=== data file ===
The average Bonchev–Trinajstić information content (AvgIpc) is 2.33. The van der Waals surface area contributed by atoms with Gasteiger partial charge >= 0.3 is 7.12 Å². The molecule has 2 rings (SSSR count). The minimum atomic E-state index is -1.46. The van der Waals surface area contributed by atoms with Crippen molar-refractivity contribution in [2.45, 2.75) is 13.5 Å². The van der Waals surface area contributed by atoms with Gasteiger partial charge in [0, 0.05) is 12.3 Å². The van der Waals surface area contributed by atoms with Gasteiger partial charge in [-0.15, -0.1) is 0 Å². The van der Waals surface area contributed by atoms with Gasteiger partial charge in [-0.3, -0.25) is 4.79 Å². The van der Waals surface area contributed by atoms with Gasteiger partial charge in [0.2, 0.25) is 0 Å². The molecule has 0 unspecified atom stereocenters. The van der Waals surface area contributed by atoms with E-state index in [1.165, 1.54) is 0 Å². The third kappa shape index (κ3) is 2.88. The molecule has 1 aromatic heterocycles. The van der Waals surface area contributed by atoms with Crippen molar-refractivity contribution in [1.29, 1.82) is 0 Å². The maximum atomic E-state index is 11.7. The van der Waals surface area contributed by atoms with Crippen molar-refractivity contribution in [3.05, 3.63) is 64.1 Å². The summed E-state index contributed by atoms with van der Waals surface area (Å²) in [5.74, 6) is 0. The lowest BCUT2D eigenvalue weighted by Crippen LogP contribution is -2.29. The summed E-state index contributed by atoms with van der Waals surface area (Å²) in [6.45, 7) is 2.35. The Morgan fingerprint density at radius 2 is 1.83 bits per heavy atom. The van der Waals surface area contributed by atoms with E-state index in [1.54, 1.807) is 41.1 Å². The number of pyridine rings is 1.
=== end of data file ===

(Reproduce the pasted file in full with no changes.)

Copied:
The average Bonchev–Trinajstić information content (AvgIpc) is 2.33. The van der Waals surface area contributed by atoms with Gasteiger partial charge >= 0.3 is 7.12 Å². The molecule has 2 rings (SSSR count). The minimum atomic E-state index is -1.46. The van der Waals surface area contributed by atoms with Crippen molar-refractivity contribution in [2.45, 2.75) is 13.5 Å². The van der Waals surface area contributed by atoms with Gasteiger partial charge in [0, 0.05) is 12.3 Å². The van der Waals surface area contributed by atoms with Gasteiger partial charge in [-0.15, -0.1) is 0 Å². The van der Waals surface area contributed by atoms with Gasteiger partial charge in [-0.3, -0.25) is 4.79 Å². The van der Waals surface area contributed by atoms with Gasteiger partial charge in [0.2, 0.25) is 0 Å². The molecule has 0 unspecified atom stereocenters. The van der Waals surface area contributed by atoms with E-state index in [1.165, 1.54) is 0 Å². The third kappa shape index (κ3) is 2.88. The molecule has 1 aromatic heterocycles. The van der Waals surface area contributed by atoms with Crippen molar-refractivity contribution in [1.29, 1.82) is 0 Å². The maximum atomic E-state index is 11.7. The van der Waals surface area contributed by atoms with Crippen molar-refractivity contribution in [3.05, 3.63) is 64.1 Å². The summed E-state index contributed by atoms with van der Waals surface area (Å²) in [5.74, 6) is 0. The lowest BCUT2D eigenvalue weighted by Crippen LogP contribution is -2.29. The summed E-state index contributed by atoms with van der Waals surface area (Å²) in [6.45, 7) is 2.35. The Morgan fingerprint density at radius 2 is 1.83 bits per heavy atom. The van der Waals surface area contributed by atoms with E-state index in [1.54, 1.807) is 41.1 Å². The number of pyridine rings is 1.